It's estimated that about 500,000 detectable earthquakes occur each year throughout the world. While we typically associate earthquakes with structural damage, such as cracks, shifting and collapse, the impact to nonstructural building contents, systems, and structures can be just as devastating.
One of the most important nonstructural elements that can be damaged in an earthquake are automatic sprinkler systems. Unbraced or inadequately braced sprinkler systems can be damaged by even modest earthquakes when pipes, fittings, and sprinklers are exposed to seismic forces and contact walls, beams, ceilings and other building features.
Seismic sway bracing (Fig. 1) is used to minimize the differential movement between the sprinkler system piping and the building. Properly installed sway bracing makes it possible for the building and the sprinkler system to move as a single unit during an earthquake thereby limiting damage.
CE marking now possible for sway bracing
Until very recently, there were no CE marked seismic sway bracing systems available in the European Union. That's because, until now there were no harmonized European Norm (hEN) standards or European Assessment Documents (EADs) that covered this important category of fire protection products.
FM Approvals and its European Notified Body, FM Approvals Limited, have worked for almost two years to champion the adoption by the European Organization for Technical Assessment (EOTA) of EAD 16-10-0005-11.06, Rigid Seismic Sway Brace Components for Fire Sprinkler System Pipework.
ANSI/FM Approvals 1950-2016, American National Standard for Seismic Sway Braces for Pipe, Tubing and Conduit, was the basis for the new EAD, which can now be used by any Technical Assessment Body (TAB) with the appropriate scope to issue a European Technical Assessments (ETAs) for seismic sway bracing products, which are covered by the Construction Products Regulation (CPR).
"The development of new European Norm standards can be a slow process," notes Dave Fuller, manager of FM Approvals fire protection group. "By utilizing the EOTA process, we developed the EAD and ultimately, the ETA, much faster. In the case of seismic sway bracing, we received a request from a long-time FM Approvals customer to help them develop technical specifications that could be used as the basis for CE marking for the EU market."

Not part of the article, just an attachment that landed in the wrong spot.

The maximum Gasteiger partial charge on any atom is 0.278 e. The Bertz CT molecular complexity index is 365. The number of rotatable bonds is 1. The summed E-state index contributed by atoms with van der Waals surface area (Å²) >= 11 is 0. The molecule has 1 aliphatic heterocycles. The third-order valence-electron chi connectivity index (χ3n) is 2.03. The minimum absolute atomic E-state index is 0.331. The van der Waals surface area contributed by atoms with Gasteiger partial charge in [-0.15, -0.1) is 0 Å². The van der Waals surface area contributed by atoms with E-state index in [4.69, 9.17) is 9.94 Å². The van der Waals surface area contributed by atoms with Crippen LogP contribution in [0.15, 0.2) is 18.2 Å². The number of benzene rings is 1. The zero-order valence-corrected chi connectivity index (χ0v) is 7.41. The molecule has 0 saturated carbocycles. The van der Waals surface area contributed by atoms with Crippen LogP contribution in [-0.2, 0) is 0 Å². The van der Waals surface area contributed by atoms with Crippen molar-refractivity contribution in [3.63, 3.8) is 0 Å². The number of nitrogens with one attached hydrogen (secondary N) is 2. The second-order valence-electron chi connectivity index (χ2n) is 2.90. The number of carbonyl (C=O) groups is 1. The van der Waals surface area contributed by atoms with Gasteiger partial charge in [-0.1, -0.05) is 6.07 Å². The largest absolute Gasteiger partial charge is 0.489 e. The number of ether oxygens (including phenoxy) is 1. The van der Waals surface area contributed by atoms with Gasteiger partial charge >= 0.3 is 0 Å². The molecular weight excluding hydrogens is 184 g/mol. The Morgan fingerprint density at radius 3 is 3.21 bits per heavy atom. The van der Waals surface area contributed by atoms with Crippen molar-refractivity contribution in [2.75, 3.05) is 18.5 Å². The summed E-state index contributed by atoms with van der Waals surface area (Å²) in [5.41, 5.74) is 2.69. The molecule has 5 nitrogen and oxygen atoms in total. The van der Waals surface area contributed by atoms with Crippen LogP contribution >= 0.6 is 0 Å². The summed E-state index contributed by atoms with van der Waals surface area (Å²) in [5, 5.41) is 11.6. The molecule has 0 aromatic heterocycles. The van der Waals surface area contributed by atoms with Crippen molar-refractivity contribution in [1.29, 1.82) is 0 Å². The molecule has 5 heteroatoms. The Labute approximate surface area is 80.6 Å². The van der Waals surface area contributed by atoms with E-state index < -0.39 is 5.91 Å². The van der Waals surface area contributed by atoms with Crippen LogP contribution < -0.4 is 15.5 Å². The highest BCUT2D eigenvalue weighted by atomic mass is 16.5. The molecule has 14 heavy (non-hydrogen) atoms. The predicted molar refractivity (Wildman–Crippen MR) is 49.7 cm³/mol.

"Based on our track record, an EAD takes from 12 to 24 months to develop from the initial inquiry to issuing a European Technical Assessment," Fuller notes. "We start from the point where there are no harmonized standards available to initiating the process with EOTA, writing the standard, working with the manufacturer, producing and filing paperwork, and issuing the ETA (Fig. 2)."
According to reports from the Seismic Hazard Harmonization in Europe (SHARE) project, which ended in 2013, the southeastern areas of Europe, including Italy, the Balkans, Greece, Bulgaria, Romania and Turkey (Fig. 3) are among the most at-risk regions of the continent for earthquake hazards.
"The Italian office of our customer really helped drive this effort," Fuller says. "With any effort to develop a European Assessment Document, a request is needed from a manufacturer who has a product that is not covered by an existing harmonized EN standard. This customer already had several FM Approved seismic brace products and they requested us to develop an EAD."
According to Fuller, FM Approvals history of developing EADs has been highly successful so far. The EAD for seismic bracing will be the third EAD produced by FM Approvals in the past few years, which also includes EADs for Early Suppression Fast Response (ESFR) sprinklers and flood protection products.
Fuller adds, "Seismic sway bracing is an important fire protection product and by enabling manufacturers—both current customers and those coming to us for the first time—to combine the FM Approvals certification with a CE marking program, we can help them save time and money and expand the acceptance of their products in more areas of the world."